By Bowen Hopper
When patients enter a hospital today, chances are they’re entering the hospital of tomorrow, a world where sophisticated EMR systems enable digitized health information to follow patients everywhere they go. Practitioners view patients’ complete histories, enabling their well-orchestrated care. Gone are the paper charts that were prone to mistakes.
Credit the Affordable Care Act (ACA) for this recordkeeping transformation, including financing many of the new systems. A survey last July found that 89% of critical access hospitals were using an EHR system, and most of the other 11% planned to install such a system within a year.
But the changes, along with new government regulations, are altering the landscape for HIT personnel. New IT experts are emerging and already are in high demand, while some traditional IT roles wither as legacy medical records systems vanish.
For instance, with the strong growth in electronic recordkeeping has come the need for medical records technicians, which isn’t a surprise since one hospital visit can lead to 100 codes being entered into a patient’s record for products and services employed. This also sparks the need for supply-chain management talent, including IT personnel skilled in it.
Needed: Cloud Specialists
Medical information now is increasingly stored in the cloud rather than on tape reels, requiring IT staff capable of handling that change. As a result, IT technicians who are familiar with cloud-computing infrastructures and/or trained in data analytics are highly coveted.
IT mainframe developers once popular for operating legacy systems such as COBOL mainframes are shrinking in number as medical facilities migrate to the cloud. Fortunately, many hospitals are training their IT personnel to handle new cloud-based records systems and the like.
The new hospital technology also has made IT security personnel increasingly critical since patient and other data are being stored in the cloud (eg, Amazon, Google). Knowledge sharing favored under the ACA also makes such data more vulnerable to breaches. Data backup and redundancies also are necessary, often requiring their storage at off-site data centers. ACA and HIPAA regulations demand tighter data protection and security, which also explains the growing demand for IT security expertise and skills.
Telecom systems also are changing as the new systems employ voiceover Internet protocol, which is replacing PBX systems of business telephone systems. These shifts require IT staff familiar with the new and emerging communications systems that enable phone-connected computers for nurse stations, among other hospital areas.
Emerging ICD-10 Codes
Hospitals and other medical facilities are required to switch to the ICD-10-CM/PCS code sets by October 1, 2015. The transition to ICD-10, which took place in Europe sooner than in the United States, is occurring because ICD-9 codes produce limited data about patients’ medical conditions and hospital inpatient procedures. Those codes are 30 years old, have outdated terms, and are inconsistent with current medical practices.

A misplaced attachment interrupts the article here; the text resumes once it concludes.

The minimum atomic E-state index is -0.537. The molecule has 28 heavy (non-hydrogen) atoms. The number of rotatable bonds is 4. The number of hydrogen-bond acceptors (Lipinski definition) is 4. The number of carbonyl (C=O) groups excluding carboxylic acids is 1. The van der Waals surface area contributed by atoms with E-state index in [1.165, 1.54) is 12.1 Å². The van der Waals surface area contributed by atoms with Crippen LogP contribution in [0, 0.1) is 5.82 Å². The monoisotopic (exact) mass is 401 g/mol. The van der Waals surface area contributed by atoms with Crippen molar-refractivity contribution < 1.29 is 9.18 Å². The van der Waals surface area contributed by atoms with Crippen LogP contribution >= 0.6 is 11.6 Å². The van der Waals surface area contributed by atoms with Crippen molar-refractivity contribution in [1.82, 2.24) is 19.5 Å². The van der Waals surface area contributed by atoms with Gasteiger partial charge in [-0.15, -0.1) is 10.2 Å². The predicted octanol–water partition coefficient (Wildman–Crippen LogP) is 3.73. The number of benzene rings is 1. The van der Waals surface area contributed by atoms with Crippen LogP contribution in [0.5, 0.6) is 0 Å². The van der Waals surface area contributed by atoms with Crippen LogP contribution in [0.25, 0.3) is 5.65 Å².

In addition, ICD-10 will interconnect physicians and medical personnel globally, so they will get faster word of disease outbreaks and plagues. Of course, this change will need IT technicians skilled in connecting the technology and enabling physicians and staff to communicate with each other to monitor various health concerns.
An HIT Talent Shortage
Unfortunately, a major shortage exists for IT professionals with strong technical skills in the new electronic software and hardware systems. The medical profession and the United States have done a poor job of partnering with the education sector to train enough IT students interested in health care in the new systems and software.
There are many programs that train students in IT and computer engineering, but few have focused on the health care segment. And it can take five to 10 years to get such training programs up and running to graduate trained IT professionals.
A move has begun to combat this problem by weaving colleges and universities with the medical and IT sectors to offer clinical and other health care–specific IT programs as well as internships and externships. However, there are risks simply because health care is involved. Many hospitals won’t hire someone without hospital training. Instead, they seek job applicants with two to 10 years of experience, and that’s a small pool of candidates to pull from. The result? Candidates are treated like celebrities and sports figures. Suddenly, sign-up bonuses that had vanished for about five years are back along with other tantalizing perks to woo such HIT specialists.
To remain competitive and recruit top talent, health care organizations have adjusted their hiring strategies to make their opportunities too good to refuse. In addition to signing bonuses, these businesses employ other incentives to draw the best candidates. Relocation bonuses, work from home or flexible hour options, higher compensation rates, the latest technology, and exclusive certification opportunities are just some of the perks health care organizations employ to excite candidates about a job opportunity. This trend indicates that in health care, it’s a candidate’s market, and businesses must adjust their hiring strategy accordingly to remain competitive in an increasingly crowded industry.
— Bowen Hopper is manager of HIT at Addison Group.